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Law enforcement collaboration leads to missing teen’s safe return


Brooklyn, Ohio – Hard work, high technology and close cooperation among law enforcement agencies in two states enabled the safe return of a 15-year-old girl lured from her home in suburban Cleveland and taken to rural Missouri by a 41-year-old man she had met online.

The young victim disappeared from her home on Sunday evening, November 8. On Tuesday, December 1, acting on information supplied by the Brooklyn Police Department and the Ohio Internet Crimes Against Children (ICAC) Task Force, investigators from the Warren County (Mo.) Sheriff’s Department executed search warrants at the Marthasville home of Christopher David Schroeder where they arrested him and found the missing girl.

The child arrived Thursday evening at Cleveland Hopkins International Airport accompanied by her mother as well as Brooklyn Police Detective Joe Tenhunfeld and Ohio ICAC Task Force Criminal Analyst Caroline Wathey.

Schroeder has been charged by the U.S. Attorney for the Eastern District of Missouri with transporting a minor across state lines to engage in criminal sexual activity. The criminal investigation into this case continues and additional state and federal charges are likely.

“I couldn’t be prouder of the work done by Detective Tenhunfeld and the rest of our department, by the Ohio ICAC Task Force and by all the other law enforcement agencies that enabled us to find this girl and bring her home safely,” said Brooklyn Police Chief Scott Mielke. “They never gave up, they never stopped working, and they never lost faith.”

Chief Mielke added, “My thanks and congratulations also go out to Crime Stoppers, to the Missouri ICAC Task Force, to the Warren County Sheriff’s Department, to the St. Charles County Police Department and to the FBI Child Exploitation Task Force. They all helped bring this man to justice.”

“This is just the kind of cooperation across jurisdictional and even state lines that it takes to solve such a complicated and horrific case,” said Cuyahoga County Prosecutor Timothy J. McGinty, chairman of the Ohio Internet Crimes Against Children Task Force. “This pervert probably figured that once he had spirited this little girl out of Ohio and back to Missouri that he was home free. Well, he was very wrong.”

The law enforcement cooperation cited by Prosecutor McGinty began almost immediately after Brooklyn Police started searching for the missing child on November 8.

While officers interviewed family, friends, classmates and anyone else who might have seen the missing child or know her whereabouts, they also reached out to the Ohio ICAC Task Force – one of 61 collaborations nationally that provide investigative, forensic and prevention resources to battle online exploitation of children. The efforts of these units are funded in part by grants from the U.S. Department of Justice’s Office of Juvenile Justice and Delinquency Prevention.

In the immediate aftermath of the Brooklyn girl’s disappearance, Criminal Analyst Wathey, who is employed by the Cuyahoga County Prosecutor’s Office and is detailed to Ohio ICAC Task Force, began digging into emails, Facebook accounts and mobile numbers tied to the child and others around her. None of those initial leads panned out. Nor did subsequent ones based on the investigative efforts of the Brooklyn Police, who doggedly chased down every clue or lead they received.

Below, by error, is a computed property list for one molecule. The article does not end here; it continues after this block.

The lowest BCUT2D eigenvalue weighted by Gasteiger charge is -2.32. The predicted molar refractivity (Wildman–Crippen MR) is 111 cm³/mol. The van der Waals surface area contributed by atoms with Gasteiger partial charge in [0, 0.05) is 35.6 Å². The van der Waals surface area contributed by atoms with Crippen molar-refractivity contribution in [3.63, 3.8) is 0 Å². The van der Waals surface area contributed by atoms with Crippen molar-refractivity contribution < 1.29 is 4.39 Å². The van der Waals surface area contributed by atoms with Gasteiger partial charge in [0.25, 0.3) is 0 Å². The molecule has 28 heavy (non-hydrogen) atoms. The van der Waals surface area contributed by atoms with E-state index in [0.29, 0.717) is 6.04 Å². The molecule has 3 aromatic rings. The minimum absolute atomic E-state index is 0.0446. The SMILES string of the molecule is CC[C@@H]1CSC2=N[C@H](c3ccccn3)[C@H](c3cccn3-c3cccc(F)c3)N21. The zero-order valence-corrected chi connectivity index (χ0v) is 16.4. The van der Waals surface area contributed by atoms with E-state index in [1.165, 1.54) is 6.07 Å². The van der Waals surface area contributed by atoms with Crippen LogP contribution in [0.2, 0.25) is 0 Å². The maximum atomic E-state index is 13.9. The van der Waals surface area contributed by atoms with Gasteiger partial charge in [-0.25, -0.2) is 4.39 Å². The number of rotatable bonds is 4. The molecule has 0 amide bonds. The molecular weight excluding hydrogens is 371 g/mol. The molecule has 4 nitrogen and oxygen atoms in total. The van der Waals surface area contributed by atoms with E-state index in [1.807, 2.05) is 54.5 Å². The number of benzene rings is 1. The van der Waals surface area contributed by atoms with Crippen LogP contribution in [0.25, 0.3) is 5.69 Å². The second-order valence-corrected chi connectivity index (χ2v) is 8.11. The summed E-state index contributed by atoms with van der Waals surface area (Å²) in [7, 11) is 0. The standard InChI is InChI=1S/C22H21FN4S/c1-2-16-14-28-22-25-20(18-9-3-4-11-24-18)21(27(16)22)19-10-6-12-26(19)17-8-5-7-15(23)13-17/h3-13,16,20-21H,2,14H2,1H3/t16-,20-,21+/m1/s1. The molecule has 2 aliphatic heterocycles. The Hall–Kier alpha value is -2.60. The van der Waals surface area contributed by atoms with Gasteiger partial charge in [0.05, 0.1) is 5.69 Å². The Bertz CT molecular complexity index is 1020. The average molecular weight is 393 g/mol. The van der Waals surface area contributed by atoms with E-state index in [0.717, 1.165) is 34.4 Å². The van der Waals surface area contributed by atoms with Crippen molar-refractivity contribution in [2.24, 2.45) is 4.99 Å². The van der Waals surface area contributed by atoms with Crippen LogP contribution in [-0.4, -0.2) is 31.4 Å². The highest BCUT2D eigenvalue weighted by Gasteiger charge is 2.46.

The big break came on Monday of this week. Brooklyn Police learned that the missing girl – or someone using information known to her – was using a secondary, fictitious Facebook account to communicate with friends in the Cleveland area. Criminal Analyst Wathey subpoenaed information from Facebook and got the case’s first solid leads.

That led to another round of subpoenas to Internet service providers. Facebook also produced a batch of messages they deemed suspicious under the circumstances. With the account in active use, Criminal Analyst Wathey was able to obtain Internet provider information and identified two addresses in Missouri associated with an individual named Christopher Schroeder.

After weeks of searching through an electronic haystack, she had found the missing needle.

One of the messages Criminal Analyst Wathey uncovered said, “I haven’t hurt her, I don’t plan on it but she keeps crying.” Brooklyn Police obtained a search warrant for Facebook and secured a complete overview of the second Facebook account, including active IP addresses and recent chat conversations.

By Tuesday morning, Criminal Analyst Wathey had enough solid information to contact the Missouri ICAC Task Force and the Warren County Sheriff’s Department with the target addresses and to enlist their help. At approximately 4:30 p.m. Central Time that afternoon, Missouri authorities executed a search warrant at Schroeder’s South Lake Sherwood Drive home and found the child so many people had been looking for.

Once she was safely in the custody of law enforcement, the Brooklyn girl told authorities that she had met Schroeder online several months ago through Kik Messenger and that he had traveled to Brooklyn to meet her. After she got in his car, he took her phone – eventually disposing of it – and drove back to Missouri. She said she had been held against her will in Schroeder’s home ever since.

“The facts will show that this young woman was exploited in a brutal and shocking manner by a man old enough to be her father,” said Prosecutor McGinty. “She deserves her privacy and the support of everyone in this community as she recovers from this awful ordeal.”

Contact: Joseph Frolik, Director of Communications and Public Policy. Phone: 216.443.7488 or Email: